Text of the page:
The SPNC-1 form asks for the following information:
Part 1: Personal details
Mother’s birth surname
Part 2: Work and claim details
Pension allowances (received in the past)
Financial and bank account details
Part 3: Habitual residential conditions
Part 4: Payment details (of the Applicant)
Part 5: Details of the dependent child/children
Part 6: Other payment details
Living alone increase
Household benefits package
Part 7: Spouse’s, civil partner, or cohabitant's details
Part 8: Spouse’s, civil partner, or cohabitant's work and claim detail
Part 9: Spouse’s, civil partner, or cohabitant's payment details
Qualified Adult Declaration
Payment details (of the spouse, civil partner, or cohabitant)
Financial institution (details of bank accounts)
Send the completed application forms via post to the following address:
Department of Social Protection
Social Welfare Services
For further information and pension-related queries, contact:
Tel: (071) 915 7100 or 0818 200 400
Email: [email protected]
Applicants and pension scheme members must always inform the Department of Social Protection about any changes in their circumstances while receiving the State Pension (Non-Contributory) to avoid overpayment.
Some commonly asked questions about the State Pension (Non-Contributory) are:
Irish citizens receiving the Non-Contributory State Pension can get extra benefit payments while continuing to receive their pension entitlement.
Some benefits include:
Supplementary Welfare Allowance Scheme: A weekly payment made to individuals lacking sufficient income to cover their or their family's essential needs. From January 2024, it will be paid at a rate of:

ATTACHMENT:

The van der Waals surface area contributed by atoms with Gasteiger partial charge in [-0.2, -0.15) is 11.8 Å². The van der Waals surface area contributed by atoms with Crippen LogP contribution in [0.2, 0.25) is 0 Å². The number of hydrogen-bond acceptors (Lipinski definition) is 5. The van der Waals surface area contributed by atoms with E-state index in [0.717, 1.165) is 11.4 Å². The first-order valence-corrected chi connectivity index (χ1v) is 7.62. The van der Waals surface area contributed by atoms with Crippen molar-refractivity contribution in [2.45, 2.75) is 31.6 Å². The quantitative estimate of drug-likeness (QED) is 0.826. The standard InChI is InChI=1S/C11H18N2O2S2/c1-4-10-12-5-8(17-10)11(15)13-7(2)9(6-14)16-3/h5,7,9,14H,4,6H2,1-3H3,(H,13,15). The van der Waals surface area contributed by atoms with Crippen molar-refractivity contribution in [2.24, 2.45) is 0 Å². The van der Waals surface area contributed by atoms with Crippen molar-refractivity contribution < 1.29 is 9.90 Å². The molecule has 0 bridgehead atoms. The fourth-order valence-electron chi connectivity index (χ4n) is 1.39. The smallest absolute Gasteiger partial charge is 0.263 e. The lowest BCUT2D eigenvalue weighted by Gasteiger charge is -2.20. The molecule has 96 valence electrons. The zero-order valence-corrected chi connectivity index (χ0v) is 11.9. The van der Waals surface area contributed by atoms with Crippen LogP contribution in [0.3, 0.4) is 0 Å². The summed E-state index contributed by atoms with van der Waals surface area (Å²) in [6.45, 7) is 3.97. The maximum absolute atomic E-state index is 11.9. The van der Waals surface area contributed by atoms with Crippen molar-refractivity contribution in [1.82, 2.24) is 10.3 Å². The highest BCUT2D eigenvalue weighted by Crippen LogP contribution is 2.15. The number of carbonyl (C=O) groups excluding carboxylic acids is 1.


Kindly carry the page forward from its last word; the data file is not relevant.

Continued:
€230 for individuals aged 25 and above (€218 in 2023)
€230 for individuals under 25 years of age living independently on State support (€218 in 2023)
€141.70 for individuals under 25 not living independently (€129.70 in 2023)
Living Alone Increase: An additional payment of €22 per week (no change in 2024) for individuals who live alone and receive a social welfare payment.
Free Travel Pass: Provides free public transport services to those receiving specific social welfare payments.
Fuel Allowance: Helps people on long-term social welfare payments by supporting fuel costs and is paid at a weekly rate of €33 (no change in 2024).
Carer's Support Grant: An annual payment of €1850 (no change in 2024) for carers aged 16 or older who provide full-time care for at least six months per year.